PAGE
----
That Charles Kennedy petition…

by Stephen Tall on December 30, 2005

Over at Liberal England, Jonathan Calder flags up the absurdity of the BBC News online report that 3,300 Lib Dem party members have signed a petition calling on Charles Kennedy to quit as leader.

Jonathan signed the petition as Mickey Mouse from Cheeseborough to show how easy it would be for anyone to fake their credentials.

I though I’d give it a go as CK himself – as the picture (just about) shows – giving my name as Charles Kennedy, my home town as Ross, Skye and Lochaber (Mr Kennedy’s constituency), and my e-mail address as I clicked on ‘Submit’, and – hey, presto! – The Liberal thanked Charles Kennedy for “registering your support for this petition”. There’s one turkey seemingly voting for Christmas.

Intriguingly, The Liberal’s editor, Ben Ramm (himself a Lib Dem member), claims the 3,300 includes two MPs. I’m delighted to have been able to add a third to his tally.

Now perhaps I’m being cynical, but all this is jolly good, free publicity for The Liberal, a magazine which has absolutely no affiliation to the Liberal Democrats. (The current issue, for instance, includes articles by such liberal scions as Roy Hattersley and Matthew Parris.)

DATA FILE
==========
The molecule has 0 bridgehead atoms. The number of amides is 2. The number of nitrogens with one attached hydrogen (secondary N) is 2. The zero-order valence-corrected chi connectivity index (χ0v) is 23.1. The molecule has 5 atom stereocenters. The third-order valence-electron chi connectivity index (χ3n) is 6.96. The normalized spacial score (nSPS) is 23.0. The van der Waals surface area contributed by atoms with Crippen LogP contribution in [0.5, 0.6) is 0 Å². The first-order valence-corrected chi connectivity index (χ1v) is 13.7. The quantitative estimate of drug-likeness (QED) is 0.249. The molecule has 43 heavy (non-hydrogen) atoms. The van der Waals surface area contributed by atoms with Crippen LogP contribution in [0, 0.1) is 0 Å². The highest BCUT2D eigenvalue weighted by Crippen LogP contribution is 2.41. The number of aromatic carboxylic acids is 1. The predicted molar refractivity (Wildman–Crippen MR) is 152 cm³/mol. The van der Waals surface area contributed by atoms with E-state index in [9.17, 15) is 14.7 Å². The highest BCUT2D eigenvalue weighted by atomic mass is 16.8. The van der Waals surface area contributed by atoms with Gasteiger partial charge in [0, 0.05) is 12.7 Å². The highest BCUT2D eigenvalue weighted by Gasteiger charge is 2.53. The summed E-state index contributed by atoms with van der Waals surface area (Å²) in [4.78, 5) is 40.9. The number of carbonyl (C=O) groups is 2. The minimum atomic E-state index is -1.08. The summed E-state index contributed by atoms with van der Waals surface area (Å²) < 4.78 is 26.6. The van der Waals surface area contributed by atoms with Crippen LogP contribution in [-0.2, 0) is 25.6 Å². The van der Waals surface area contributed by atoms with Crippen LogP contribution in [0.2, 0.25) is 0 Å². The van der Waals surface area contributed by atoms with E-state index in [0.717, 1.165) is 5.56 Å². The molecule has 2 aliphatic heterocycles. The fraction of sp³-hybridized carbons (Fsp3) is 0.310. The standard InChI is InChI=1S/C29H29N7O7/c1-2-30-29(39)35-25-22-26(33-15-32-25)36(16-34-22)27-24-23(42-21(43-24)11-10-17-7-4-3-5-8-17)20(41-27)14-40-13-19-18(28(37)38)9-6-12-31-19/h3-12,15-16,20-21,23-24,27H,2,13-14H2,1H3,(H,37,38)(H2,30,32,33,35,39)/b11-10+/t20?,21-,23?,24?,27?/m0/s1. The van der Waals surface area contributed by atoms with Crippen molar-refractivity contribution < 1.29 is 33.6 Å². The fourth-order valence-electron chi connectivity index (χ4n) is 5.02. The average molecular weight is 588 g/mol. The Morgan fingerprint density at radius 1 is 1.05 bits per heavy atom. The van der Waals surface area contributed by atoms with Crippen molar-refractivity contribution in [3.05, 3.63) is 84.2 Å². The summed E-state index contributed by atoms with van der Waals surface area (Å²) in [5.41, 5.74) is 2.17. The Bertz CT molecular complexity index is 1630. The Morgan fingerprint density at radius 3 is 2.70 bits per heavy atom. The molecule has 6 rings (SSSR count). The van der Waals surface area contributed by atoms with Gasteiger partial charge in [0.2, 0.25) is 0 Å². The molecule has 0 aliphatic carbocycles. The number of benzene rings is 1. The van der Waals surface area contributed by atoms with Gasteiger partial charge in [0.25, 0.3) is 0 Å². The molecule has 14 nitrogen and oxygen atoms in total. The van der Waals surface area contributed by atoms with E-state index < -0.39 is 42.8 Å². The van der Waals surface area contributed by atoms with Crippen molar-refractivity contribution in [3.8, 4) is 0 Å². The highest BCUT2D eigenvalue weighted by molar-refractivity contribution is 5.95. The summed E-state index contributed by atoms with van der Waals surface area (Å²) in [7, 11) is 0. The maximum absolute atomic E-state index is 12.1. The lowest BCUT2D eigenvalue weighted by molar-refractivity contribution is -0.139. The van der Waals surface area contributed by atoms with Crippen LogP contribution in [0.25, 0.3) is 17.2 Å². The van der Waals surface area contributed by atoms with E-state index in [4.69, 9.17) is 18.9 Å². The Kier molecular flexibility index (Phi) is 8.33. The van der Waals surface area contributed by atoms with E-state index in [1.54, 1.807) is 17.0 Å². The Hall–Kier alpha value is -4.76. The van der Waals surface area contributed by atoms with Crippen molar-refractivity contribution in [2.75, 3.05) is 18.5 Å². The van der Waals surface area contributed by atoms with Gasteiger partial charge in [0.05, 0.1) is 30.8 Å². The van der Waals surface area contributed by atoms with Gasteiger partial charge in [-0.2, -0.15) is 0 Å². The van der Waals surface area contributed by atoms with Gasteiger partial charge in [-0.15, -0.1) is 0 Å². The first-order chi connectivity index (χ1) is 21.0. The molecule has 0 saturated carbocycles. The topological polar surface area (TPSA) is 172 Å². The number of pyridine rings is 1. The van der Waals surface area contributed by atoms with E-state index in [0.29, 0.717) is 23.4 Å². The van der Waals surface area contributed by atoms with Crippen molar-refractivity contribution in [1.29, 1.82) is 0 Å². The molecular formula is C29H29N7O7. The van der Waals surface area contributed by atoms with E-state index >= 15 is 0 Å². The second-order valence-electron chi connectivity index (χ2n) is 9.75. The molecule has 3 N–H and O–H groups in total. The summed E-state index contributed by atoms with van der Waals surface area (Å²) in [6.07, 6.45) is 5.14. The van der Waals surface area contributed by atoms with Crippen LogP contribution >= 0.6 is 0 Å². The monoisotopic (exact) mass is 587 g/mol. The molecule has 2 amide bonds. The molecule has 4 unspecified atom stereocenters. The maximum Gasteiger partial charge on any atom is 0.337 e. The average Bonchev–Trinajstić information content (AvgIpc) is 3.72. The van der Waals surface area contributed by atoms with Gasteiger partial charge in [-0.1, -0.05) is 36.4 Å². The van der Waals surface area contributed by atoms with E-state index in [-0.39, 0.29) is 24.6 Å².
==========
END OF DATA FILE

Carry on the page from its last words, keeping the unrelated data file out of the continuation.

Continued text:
And you might have thought that such an idea might also have occurred to the BBC News journalist responsible for this emetic piece of anonymous journalism. But rather than challenge Mr Ramm to verify his figures in any credible fashion, BBC News is quite happy to repeat them verbatim because it feeds the current anti-CK media agenda.

It is ironic that this tired bit of hackery dressed up as serious political journalism should be published on the day John Humphreys voiced his concern that the pressures of 24-hour news are inhibiting politicians. Because it sure as hell seems to be inhibiting the BBC News from doing its own job properly.

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To be fair, it wasn’t only Ben Ramm that the BBC spoke to. How do you respond to Alan Beith on The World at One on Friday?

“One of the things that the New Year will bring will be the opportunity to assess which way British politics is going, what the real impact of changes and future changes in the leadership of the other two parties might be, whether our own leader is really there and ready to take us through to the next General Election with the really considerable effort that’s going to be required for that.”

by Anonymous on January 2, 2006 at 6:40 am. Reply #

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